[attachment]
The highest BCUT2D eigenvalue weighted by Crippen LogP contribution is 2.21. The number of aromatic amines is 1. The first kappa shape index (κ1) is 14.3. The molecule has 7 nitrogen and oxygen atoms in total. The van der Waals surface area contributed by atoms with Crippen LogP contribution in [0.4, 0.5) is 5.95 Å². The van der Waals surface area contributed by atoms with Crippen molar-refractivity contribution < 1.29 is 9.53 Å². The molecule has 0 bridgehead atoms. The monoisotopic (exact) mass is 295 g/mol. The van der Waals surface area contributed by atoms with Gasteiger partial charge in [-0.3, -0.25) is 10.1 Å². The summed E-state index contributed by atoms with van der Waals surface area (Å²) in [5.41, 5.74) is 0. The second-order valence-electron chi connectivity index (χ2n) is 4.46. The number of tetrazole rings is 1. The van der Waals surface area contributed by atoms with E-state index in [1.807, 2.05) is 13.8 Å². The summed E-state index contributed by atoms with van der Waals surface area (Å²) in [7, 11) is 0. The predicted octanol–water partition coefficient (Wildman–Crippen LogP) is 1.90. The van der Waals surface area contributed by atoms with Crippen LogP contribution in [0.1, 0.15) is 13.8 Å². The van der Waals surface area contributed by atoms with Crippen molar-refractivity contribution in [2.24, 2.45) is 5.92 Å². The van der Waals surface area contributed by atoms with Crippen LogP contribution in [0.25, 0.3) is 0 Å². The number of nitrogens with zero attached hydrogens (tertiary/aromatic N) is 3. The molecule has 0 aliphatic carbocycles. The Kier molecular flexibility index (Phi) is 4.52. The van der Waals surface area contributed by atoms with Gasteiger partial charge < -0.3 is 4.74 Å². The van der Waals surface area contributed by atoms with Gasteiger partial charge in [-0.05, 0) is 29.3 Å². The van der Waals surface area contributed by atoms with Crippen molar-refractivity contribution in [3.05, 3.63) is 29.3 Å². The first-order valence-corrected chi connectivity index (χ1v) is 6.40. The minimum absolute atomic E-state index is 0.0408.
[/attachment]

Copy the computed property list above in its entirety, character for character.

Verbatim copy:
The highest BCUT2D eigenvalue weighted by Crippen LogP contribution is 2.21. The number of aromatic amines is 1. The first kappa shape index (κ1) is 14.3. The molecule has 7 nitrogen and oxygen atoms in total. The van der Waals surface area contributed by atoms with Crippen LogP contribution in [0.4, 0.5) is 5.95 Å². The van der Waals surface area contributed by atoms with Crippen molar-refractivity contribution < 1.29 is 9.53 Å². The molecule has 0 bridgehead atoms. The monoisotopic (exact) mass is 295 g/mol. The van der Waals surface area contributed by atoms with Gasteiger partial charge in [-0.3, -0.25) is 10.1 Å². The summed E-state index contributed by atoms with van der Waals surface area (Å²) in [5.41, 5.74) is 0. The second-order valence-electron chi connectivity index (χ2n) is 4.46. The number of tetrazole rings is 1. The van der Waals surface area contributed by atoms with E-state index in [1.807, 2.05) is 13.8 Å². The summed E-state index contributed by atoms with van der Waals surface area (Å²) in [7, 11) is 0. The predicted octanol–water partition coefficient (Wildman–Crippen LogP) is 1.90. The van der Waals surface area contributed by atoms with Crippen LogP contribution in [0.1, 0.15) is 13.8 Å². The van der Waals surface area contributed by atoms with Crippen molar-refractivity contribution in [2.24, 2.45) is 5.92 Å². The van der Waals surface area contributed by atoms with Crippen LogP contribution in [0.25, 0.3) is 0 Å². The number of nitrogens with zero attached hydrogens (tertiary/aromatic N) is 3. The molecule has 0 aliphatic carbocycles. The Kier molecular flexibility index (Phi) is 4.52. The van der Waals surface area contributed by atoms with Gasteiger partial charge < -0.3 is 4.74 Å². The van der Waals surface area contributed by atoms with Gasteiger partial charge in [-0.05, 0) is 29.3 Å². The van der Waals surface area contributed by atoms with Crippen molar-refractivity contribution in [3.05, 3.63) is 29.3 Å². The first-order valence-corrected chi connectivity index (χ1v) is 6.40. The minimum absolute atomic E-state index is 0.0408.